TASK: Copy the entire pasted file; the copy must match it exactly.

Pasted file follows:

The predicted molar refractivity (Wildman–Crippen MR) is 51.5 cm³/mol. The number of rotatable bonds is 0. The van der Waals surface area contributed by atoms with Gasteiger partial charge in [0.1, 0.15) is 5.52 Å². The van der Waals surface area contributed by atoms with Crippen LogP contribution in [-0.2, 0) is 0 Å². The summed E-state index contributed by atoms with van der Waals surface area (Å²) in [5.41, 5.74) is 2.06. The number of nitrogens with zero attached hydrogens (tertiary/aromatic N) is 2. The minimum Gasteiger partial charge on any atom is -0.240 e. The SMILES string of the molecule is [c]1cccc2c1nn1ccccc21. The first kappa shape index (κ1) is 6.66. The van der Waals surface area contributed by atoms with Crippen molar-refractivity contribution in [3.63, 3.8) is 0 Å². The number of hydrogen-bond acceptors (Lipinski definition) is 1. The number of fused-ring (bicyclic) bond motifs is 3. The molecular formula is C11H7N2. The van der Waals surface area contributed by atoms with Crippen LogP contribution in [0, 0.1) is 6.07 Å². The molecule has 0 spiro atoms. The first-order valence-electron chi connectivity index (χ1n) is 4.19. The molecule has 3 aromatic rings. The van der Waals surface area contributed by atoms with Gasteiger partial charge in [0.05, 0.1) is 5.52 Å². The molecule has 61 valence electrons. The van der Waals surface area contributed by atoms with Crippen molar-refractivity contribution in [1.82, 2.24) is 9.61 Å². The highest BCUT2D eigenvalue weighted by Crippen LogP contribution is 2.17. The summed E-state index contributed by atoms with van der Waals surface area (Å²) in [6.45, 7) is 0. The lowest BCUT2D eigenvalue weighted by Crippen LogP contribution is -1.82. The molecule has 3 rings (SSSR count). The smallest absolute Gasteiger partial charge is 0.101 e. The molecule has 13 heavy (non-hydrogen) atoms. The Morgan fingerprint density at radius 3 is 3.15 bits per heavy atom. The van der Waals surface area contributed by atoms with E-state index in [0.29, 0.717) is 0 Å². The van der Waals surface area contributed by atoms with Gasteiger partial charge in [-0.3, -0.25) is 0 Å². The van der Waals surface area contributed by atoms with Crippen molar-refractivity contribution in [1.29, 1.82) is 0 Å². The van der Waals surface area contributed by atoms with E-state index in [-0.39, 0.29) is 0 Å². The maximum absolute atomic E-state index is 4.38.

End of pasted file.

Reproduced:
The predicted molar refractivity (Wildman–Crippen MR) is 51.5 cm³/mol. The number of rotatable bonds is 0. The van der Waals surface area contributed by atoms with Gasteiger partial charge in [0.1, 0.15) is 5.52 Å². The van der Waals surface area contributed by atoms with Crippen LogP contribution in [-0.2, 0) is 0 Å². The summed E-state index contributed by atoms with van der Waals surface area (Å²) in [5.41, 5.74) is 2.06. The number of nitrogens with zero attached hydrogens (tertiary/aromatic N) is 2. The minimum Gasteiger partial charge on any atom is -0.240 e. The SMILES string of the molecule is [c]1cccc2c1nn1ccccc21. The first kappa shape index (κ1) is 6.66. The van der Waals surface area contributed by atoms with Crippen molar-refractivity contribution in [3.63, 3.8) is 0 Å². The number of hydrogen-bond acceptors (Lipinski definition) is 1. The number of fused-ring (bicyclic) bond motifs is 3. The molecular formula is C11H7N2. The van der Waals surface area contributed by atoms with Crippen LogP contribution in [0, 0.1) is 6.07 Å². The molecule has 0 spiro atoms. The first-order valence-electron chi connectivity index (χ1n) is 4.19. The molecule has 3 aromatic rings. The van der Waals surface area contributed by atoms with Gasteiger partial charge in [0.05, 0.1) is 5.52 Å². The molecule has 61 valence electrons. The van der Waals surface area contributed by atoms with Crippen molar-refractivity contribution in [1.82, 2.24) is 9.61 Å². The highest BCUT2D eigenvalue weighted by Crippen LogP contribution is 2.17. The summed E-state index contributed by atoms with van der Waals surface area (Å²) in [6.45, 7) is 0. The lowest BCUT2D eigenvalue weighted by Crippen LogP contribution is -1.82. The molecule has 3 rings (SSSR count). The smallest absolute Gasteiger partial charge is 0.101 e. The molecule has 13 heavy (non-hydrogen) atoms. The Morgan fingerprint density at radius 3 is 3.15 bits per heavy atom. The van der Waals surface area contributed by atoms with E-state index in [0.29, 0.717) is 0 Å². The van der Waals surface area contributed by atoms with Gasteiger partial charge in [-0.3, -0.25) is 0 Å². The van der Waals surface area contributed by atoms with Crippen molar-refractivity contribution in [1.29, 1.82) is 0 Å². The van der Waals surface area contributed by atoms with E-state index in [-0.39, 0.29) is 0 Å². The maximum absolute atomic E-state index is 4.38.